SNIC
SUPR
SNIC SUPR
SPDJ timber connection
Dnr:

SNIC 2017/4-56

Type:

SNAC Small

Principal Investigator:

Gustaf Larsson

Affiliation:

Lunds universitet

Start Date:

2017-11-22

End Date:

2018-12-01

Primary Classification:

20102: Construction Management

Webpage:

Allocation

Abstract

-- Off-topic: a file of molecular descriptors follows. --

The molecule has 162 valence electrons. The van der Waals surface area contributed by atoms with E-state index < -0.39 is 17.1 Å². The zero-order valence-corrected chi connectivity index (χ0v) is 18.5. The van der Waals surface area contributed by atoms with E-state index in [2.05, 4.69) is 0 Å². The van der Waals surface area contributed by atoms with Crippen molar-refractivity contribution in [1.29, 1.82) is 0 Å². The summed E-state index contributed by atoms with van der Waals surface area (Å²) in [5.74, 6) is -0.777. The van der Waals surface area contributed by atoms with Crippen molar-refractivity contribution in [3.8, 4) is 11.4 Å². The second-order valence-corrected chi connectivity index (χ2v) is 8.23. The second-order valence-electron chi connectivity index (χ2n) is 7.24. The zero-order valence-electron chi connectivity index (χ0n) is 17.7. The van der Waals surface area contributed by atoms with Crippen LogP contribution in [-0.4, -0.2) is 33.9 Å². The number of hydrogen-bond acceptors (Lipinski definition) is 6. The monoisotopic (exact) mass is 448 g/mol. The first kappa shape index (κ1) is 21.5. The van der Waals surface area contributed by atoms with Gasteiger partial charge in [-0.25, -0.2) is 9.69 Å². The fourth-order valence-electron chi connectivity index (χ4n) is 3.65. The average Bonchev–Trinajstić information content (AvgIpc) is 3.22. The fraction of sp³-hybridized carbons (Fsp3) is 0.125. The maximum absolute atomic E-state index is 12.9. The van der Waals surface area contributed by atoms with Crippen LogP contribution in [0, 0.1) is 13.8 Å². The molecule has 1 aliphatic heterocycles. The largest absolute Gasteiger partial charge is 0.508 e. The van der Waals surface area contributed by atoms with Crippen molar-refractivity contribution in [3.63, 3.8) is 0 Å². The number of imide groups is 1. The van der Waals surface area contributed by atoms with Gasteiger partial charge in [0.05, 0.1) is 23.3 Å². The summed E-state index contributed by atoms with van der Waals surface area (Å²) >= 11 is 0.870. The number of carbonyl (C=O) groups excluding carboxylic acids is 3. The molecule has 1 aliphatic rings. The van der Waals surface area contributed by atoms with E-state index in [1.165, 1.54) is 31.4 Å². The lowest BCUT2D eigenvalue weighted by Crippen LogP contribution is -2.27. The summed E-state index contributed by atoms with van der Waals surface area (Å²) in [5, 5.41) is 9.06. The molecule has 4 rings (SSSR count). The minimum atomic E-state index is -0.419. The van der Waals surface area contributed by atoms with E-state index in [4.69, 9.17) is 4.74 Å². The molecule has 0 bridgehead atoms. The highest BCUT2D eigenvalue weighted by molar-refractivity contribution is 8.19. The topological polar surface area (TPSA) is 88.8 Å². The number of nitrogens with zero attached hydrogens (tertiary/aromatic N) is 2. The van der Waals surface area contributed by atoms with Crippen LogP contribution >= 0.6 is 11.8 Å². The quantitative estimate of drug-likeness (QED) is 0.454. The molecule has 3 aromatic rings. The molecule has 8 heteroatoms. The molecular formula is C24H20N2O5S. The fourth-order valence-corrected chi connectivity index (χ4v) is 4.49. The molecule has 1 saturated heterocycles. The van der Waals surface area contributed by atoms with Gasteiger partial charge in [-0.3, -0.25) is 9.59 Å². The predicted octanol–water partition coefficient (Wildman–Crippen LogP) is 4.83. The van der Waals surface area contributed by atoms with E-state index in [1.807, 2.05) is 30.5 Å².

An increased use of wood can reduce the environmental footprint of the building sector by being a renewable and ecological material. In order to improve the competitiveness of heavy timber structures, this thesis presents a novel type of timber connection with a high degree of prefabrication, which utilizes a resilient bond line. It has previously been shown that a large conventional stiff adhesive bond line acting in shear can be made stronger by using a less stiff bond line, by e.g. introducing an intermediate rubber foil. Te scientific contribution of this thesis starts by comparing such resilient bond lines to conventional non-resilient bond lines. It is numerically shown that the strength of the bond line is increased from 40% to 80% of the local shear strength by introducing a resilient bond line in large lap joints. Unlike other types of connections, a resilient bond line enables design of the stiffness depending on the application by varying the hardness and thickness of the intermediate bond layer. Using the concept of the resilient bond line in a heavy timber connection design aiming for a high degree of prefabrication, the novel Shear Plate Dowel Joint (SPDJ) is proposed. Initially designed for truss nodes, the connection shows promising results in full scale tensile tests with an average shear stress at failure of 3.3 MPa. A bond line model to be used in FE analysis of the SPDJ is proposed and used in parameter studies of the connection. It is found that a softer bond line will increase the slip, but also the strength which asymptotically aligns with theory of perfect plasticity. The strengths of the SPDJ design are high load carrying capacity and simplicity in design, but duration of load effects and fire resistance are, among other things, in need of further research prior to structural application.